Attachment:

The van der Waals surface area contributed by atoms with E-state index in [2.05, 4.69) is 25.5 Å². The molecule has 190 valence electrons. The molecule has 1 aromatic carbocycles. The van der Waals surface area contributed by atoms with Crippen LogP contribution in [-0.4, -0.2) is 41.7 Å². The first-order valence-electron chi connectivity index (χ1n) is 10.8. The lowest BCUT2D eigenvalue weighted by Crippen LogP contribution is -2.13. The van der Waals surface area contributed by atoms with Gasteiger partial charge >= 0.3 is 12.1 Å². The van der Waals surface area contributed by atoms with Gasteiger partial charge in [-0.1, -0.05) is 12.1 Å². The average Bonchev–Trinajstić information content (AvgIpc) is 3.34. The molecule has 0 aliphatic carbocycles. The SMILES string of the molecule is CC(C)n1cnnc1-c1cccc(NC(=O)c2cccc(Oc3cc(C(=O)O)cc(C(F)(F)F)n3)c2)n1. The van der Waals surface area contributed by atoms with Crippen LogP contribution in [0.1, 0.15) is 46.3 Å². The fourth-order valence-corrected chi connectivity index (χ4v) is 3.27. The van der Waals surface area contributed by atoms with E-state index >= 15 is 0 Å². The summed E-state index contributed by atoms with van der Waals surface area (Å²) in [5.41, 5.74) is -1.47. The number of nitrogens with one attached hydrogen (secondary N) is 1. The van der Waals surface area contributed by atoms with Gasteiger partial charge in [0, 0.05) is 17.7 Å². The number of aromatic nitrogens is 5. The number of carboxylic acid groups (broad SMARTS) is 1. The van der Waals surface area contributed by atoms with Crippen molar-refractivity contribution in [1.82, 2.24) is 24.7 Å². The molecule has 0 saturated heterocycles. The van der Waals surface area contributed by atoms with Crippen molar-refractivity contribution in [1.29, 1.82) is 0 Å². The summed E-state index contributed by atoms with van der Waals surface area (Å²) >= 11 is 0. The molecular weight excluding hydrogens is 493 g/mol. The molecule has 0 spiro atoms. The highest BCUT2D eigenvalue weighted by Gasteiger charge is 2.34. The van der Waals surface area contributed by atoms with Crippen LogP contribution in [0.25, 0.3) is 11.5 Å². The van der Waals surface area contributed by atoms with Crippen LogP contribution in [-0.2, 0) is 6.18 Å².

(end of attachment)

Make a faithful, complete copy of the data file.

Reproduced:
The van der Waals surface area contributed by atoms with E-state index in [2.05, 4.69) is 25.5 Å². The molecule has 190 valence electrons. The molecule has 1 aromatic carbocycles. The van der Waals surface area contributed by atoms with Crippen LogP contribution in [-0.4, -0.2) is 41.7 Å². The first-order valence-electron chi connectivity index (χ1n) is 10.8. The lowest BCUT2D eigenvalue weighted by Crippen LogP contribution is -2.13. The van der Waals surface area contributed by atoms with Gasteiger partial charge >= 0.3 is 12.1 Å². The van der Waals surface area contributed by atoms with Gasteiger partial charge in [-0.1, -0.05) is 12.1 Å². The average Bonchev–Trinajstić information content (AvgIpc) is 3.34. The molecule has 0 aliphatic carbocycles. The SMILES string of the molecule is CC(C)n1cnnc1-c1cccc(NC(=O)c2cccc(Oc3cc(C(=O)O)cc(C(F)(F)F)n3)c2)n1. The van der Waals surface area contributed by atoms with Crippen LogP contribution in [0.1, 0.15) is 46.3 Å². The fourth-order valence-corrected chi connectivity index (χ4v) is 3.27. The van der Waals surface area contributed by atoms with E-state index >= 15 is 0 Å². The summed E-state index contributed by atoms with van der Waals surface area (Å²) in [5.41, 5.74) is -1.47. The number of nitrogens with one attached hydrogen (secondary N) is 1. The van der Waals surface area contributed by atoms with Gasteiger partial charge in [0, 0.05) is 17.7 Å². The number of aromatic nitrogens is 5. The number of carboxylic acid groups (broad SMARTS) is 1. The van der Waals surface area contributed by atoms with Crippen molar-refractivity contribution in [1.82, 2.24) is 24.7 Å². The molecule has 0 saturated heterocycles. The van der Waals surface area contributed by atoms with Crippen molar-refractivity contribution in [1.29, 1.82) is 0 Å². The summed E-state index contributed by atoms with van der Waals surface area (Å²) >= 11 is 0. The molecular weight excluding hydrogens is 493 g/mol. The molecule has 0 spiro atoms. The highest BCUT2D eigenvalue weighted by Gasteiger charge is 2.34. The van der Waals surface area contributed by atoms with Crippen LogP contribution in [0.25, 0.3) is 11.5 Å². The van der Waals surface area contributed by atoms with Crippen LogP contribution in [-0.2, 0) is 6.18 Å².